NJORD legal news: The 2022 Digital Services Regulation

NJORD legal news: The 2022 Digital Services Regulation (Regulation (EU) No. 2022/2065 of the European Parliament and of the Council of 19 October, 2022) is binding in its entirety and part of the Regulation is directly applicable as of 16 November, 2022, imposing obligations on online intermediary platforms operating within the European Union (internet exchange points, cloud sites, web hosting services, virtual networks, etc.). The Council also called on the Commission to ensure that the Commission and the Member States, in accordance with the Lisbon Treaty, provide for the introduction of content control tools for the various types of platforms, in order to ensure a safe and secure online environment and to prevent the publication of illegal content. The Regulation also applies these rules to other platforms, regardless of their turnover, from 17 February, 2024.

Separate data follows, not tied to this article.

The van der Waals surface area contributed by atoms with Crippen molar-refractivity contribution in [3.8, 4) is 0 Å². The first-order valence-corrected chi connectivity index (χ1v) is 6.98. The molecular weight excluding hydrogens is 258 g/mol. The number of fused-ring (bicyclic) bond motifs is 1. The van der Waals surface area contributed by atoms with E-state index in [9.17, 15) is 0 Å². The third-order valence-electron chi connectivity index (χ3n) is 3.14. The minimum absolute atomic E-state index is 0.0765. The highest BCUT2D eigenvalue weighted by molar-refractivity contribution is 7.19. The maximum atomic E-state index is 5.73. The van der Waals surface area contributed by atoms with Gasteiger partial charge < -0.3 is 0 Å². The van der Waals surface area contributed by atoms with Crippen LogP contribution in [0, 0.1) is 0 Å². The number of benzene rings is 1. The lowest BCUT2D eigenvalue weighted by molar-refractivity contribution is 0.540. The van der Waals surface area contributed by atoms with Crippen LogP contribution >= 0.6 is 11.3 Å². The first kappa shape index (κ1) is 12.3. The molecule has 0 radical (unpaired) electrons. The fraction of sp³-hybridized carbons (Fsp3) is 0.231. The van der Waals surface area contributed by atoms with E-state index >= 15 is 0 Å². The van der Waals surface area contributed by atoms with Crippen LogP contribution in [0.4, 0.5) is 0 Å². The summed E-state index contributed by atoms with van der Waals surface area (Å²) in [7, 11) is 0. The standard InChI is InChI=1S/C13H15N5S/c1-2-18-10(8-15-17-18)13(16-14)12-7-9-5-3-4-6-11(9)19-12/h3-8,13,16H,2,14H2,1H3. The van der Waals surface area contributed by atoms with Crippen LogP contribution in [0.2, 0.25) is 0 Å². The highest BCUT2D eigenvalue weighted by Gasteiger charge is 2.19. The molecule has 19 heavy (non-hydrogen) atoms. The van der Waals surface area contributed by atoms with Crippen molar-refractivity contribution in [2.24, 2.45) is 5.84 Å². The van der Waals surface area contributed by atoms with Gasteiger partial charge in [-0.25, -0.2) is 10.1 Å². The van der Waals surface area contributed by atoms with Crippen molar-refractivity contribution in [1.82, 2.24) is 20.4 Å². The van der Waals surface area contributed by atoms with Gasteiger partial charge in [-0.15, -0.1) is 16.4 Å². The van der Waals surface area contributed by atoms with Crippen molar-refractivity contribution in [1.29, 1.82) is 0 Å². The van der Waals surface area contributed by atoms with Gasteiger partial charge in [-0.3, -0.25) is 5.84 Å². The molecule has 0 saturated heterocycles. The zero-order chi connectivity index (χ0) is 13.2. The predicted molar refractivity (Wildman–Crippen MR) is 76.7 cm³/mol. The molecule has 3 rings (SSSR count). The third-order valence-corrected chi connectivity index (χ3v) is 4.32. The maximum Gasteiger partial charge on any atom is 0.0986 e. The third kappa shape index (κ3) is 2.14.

Illegal content for the purposes of the Digital Services Regulation includes, for example, sharing child sexual abuse images, illegal sharing of private images without consent, cyberstalking, selling inappropriate or counterfeit products, selling products or services in breach of consumer protection rules, unauthorized use of copyrighted material, etc.

When the service recipient communicates with the chatbots, this must be indicated on the online site. The reasons also must be clearly stated (and the information regularly updated) on the basis of which online intermediary service providers may restrict the provision of their services and the service recipients must be clearly informed of any significant changes to the terms of use of the platforms. In addition, the providers of websites targeted at the under-age audience should make this information as simple as possible and may use graphical elements, such as icons or images, to convey this information to users of the systems. In the case of inappropriate content, the abuser should be temporarily suspended from providing his/her relevant activity and the content should be deleted, and there should be avenues for challenging the decisions taken by platform providers. In addition, it should be noted that these provisions do not exclude the application of consumer rights, intellectual property rights and other special rules to the online environment.